Some literary license was taken, and as I read, every once in a while, I’d pause and say, “Huh? Is that right?” I often explored my Bible to see if the information was accurate or not—and thereby refreshed my memory of facts. Always a beneficial thing for a Bible student and one’s memory.
The authors wrote in the forward, “For believers, it is a serious undertaking to write a story based on the Holy Bible. We hope and pray we have done our work in an acceptable manner.  Scripture is truth.  Daughter of the King is fiction.”

The book begins with Michal married to Phaltel.  This man is actually her second husband.  You see, her father, King Saul was furious with his daughter for saving David’s life, and as punishment, he gave her to another man as wife. In Phaltel’s household, Michal receives abuse from his multiple wives.  This prepares her for her future in David’s palace.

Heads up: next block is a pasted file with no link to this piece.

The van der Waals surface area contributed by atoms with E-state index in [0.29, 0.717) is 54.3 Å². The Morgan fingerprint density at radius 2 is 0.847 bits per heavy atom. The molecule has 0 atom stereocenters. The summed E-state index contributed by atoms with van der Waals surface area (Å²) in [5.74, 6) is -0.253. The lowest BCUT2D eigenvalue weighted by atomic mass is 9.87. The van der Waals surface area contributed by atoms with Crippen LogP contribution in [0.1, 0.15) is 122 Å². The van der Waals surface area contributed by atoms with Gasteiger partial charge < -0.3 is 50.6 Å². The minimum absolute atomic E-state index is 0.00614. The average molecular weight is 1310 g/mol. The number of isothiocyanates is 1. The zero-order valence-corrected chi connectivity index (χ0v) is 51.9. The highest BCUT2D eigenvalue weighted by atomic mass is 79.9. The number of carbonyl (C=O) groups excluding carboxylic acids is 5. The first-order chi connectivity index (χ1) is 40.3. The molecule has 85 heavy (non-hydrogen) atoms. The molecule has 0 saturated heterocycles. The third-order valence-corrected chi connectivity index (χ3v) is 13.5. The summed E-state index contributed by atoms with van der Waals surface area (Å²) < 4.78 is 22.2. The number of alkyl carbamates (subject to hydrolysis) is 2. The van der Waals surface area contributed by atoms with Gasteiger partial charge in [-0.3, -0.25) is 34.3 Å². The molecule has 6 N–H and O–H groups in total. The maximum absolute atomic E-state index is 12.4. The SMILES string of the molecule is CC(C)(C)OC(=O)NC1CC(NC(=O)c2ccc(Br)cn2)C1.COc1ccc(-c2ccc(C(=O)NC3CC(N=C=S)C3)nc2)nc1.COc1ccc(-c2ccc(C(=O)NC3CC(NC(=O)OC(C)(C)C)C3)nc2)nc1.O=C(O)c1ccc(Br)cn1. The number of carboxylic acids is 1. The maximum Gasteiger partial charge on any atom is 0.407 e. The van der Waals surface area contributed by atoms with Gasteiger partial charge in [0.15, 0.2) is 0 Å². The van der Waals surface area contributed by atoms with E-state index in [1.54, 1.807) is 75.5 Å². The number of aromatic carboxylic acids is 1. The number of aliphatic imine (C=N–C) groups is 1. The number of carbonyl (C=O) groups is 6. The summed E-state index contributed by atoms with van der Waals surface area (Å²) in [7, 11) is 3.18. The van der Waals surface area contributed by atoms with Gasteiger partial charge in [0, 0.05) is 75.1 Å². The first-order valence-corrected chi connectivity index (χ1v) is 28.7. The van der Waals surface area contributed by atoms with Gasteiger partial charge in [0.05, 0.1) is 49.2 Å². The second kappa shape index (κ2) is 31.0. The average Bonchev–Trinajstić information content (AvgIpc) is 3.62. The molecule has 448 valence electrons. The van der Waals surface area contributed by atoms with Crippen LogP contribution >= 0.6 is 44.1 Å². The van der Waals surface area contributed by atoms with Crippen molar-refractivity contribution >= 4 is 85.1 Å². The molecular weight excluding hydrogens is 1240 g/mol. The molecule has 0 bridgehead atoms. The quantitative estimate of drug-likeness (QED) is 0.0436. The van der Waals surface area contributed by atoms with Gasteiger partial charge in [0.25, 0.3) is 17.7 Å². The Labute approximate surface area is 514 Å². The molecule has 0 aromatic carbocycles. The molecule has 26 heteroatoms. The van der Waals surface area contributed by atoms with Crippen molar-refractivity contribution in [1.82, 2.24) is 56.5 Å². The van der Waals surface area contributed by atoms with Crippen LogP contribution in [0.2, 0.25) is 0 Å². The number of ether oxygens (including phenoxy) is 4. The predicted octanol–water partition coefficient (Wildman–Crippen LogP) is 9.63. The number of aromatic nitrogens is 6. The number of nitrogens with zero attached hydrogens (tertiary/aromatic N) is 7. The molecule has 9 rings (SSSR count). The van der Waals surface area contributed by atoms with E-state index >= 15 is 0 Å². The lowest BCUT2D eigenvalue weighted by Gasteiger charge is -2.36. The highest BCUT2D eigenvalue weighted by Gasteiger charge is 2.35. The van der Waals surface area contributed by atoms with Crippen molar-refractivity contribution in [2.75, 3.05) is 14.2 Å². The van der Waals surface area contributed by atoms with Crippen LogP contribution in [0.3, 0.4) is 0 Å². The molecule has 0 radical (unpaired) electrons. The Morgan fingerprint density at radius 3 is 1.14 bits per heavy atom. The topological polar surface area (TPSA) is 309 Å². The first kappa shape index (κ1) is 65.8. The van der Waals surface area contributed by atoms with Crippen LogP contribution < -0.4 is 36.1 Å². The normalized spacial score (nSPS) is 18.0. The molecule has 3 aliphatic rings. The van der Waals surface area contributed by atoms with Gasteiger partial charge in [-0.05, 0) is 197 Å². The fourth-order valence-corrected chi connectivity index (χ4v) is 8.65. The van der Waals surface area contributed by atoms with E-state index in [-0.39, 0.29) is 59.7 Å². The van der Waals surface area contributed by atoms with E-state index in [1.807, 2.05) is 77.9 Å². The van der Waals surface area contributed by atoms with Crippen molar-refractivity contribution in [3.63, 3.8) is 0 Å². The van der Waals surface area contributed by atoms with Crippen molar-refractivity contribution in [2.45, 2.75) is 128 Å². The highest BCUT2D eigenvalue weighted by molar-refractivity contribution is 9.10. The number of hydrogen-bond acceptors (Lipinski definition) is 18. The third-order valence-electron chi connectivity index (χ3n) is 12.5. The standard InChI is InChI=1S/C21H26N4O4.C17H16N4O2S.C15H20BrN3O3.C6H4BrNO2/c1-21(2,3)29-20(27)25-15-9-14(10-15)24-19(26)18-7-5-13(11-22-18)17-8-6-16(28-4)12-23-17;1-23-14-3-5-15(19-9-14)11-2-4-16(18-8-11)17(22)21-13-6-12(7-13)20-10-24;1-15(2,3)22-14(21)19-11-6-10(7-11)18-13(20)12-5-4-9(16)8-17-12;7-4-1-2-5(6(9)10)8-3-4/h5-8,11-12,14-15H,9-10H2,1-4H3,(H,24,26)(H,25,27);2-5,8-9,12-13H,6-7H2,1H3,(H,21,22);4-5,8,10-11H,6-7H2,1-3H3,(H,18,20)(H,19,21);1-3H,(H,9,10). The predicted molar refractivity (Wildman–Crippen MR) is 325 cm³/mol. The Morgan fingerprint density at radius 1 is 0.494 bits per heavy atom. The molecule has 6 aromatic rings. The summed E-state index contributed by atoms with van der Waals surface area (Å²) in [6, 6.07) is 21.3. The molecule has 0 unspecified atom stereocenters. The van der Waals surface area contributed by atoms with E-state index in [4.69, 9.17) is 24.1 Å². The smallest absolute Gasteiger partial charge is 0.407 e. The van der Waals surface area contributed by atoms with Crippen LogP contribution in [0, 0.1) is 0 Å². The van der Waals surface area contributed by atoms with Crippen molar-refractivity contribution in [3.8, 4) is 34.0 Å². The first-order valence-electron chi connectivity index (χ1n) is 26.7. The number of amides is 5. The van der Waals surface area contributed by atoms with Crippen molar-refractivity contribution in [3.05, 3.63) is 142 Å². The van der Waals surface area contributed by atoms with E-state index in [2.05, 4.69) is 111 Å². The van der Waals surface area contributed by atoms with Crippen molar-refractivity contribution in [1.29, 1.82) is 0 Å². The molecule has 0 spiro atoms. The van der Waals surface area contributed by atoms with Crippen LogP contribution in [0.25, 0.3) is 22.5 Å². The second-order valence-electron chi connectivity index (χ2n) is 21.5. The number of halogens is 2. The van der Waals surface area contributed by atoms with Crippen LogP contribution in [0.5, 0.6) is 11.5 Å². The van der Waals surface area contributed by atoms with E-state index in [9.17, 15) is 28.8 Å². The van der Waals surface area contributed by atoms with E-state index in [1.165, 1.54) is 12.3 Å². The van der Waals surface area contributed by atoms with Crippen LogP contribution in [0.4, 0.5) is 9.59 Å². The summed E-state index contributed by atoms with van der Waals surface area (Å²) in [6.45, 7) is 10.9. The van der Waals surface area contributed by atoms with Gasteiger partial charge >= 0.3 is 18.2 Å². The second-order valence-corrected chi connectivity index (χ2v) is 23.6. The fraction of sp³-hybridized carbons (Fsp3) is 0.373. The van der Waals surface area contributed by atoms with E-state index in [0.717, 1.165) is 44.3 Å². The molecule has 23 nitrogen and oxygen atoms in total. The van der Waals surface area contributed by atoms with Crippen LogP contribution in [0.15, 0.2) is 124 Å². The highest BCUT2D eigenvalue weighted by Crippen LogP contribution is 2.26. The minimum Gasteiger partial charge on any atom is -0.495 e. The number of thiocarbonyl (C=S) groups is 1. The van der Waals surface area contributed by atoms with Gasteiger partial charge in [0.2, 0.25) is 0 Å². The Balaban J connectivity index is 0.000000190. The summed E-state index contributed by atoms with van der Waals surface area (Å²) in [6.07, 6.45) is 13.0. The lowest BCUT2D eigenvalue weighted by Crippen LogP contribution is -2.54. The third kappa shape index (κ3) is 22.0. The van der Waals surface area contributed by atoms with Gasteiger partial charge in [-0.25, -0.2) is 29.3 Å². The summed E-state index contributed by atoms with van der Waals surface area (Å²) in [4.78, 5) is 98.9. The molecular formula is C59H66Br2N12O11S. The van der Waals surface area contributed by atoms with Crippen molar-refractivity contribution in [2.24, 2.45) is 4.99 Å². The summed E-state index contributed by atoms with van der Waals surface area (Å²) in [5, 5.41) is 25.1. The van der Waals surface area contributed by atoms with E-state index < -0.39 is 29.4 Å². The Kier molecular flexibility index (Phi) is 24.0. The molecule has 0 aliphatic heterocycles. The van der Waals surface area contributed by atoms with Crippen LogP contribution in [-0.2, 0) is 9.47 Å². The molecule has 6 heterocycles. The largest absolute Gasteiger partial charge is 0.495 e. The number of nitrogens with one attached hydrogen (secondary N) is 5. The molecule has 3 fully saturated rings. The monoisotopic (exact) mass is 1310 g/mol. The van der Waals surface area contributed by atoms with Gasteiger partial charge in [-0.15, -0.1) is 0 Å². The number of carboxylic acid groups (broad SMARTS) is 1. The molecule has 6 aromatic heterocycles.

When Michal returns to David after seven years of exile, she finds her father and family dead. At this time, David has added six wives, six sons and one daughter. Michal asks David if his wives love him. He replies, “Some more than others.”

David’s second wife, Abigail, befriends Michal and welcomes her into the women’s quarters. Michal is actually the senior wife, but she doesn’t assume her authority at this juncture.
David later takes additional concubines and wives, and more sons and daughters are born, but Michal remains barren. One of these wives is Bathsheba, mother of Solomon.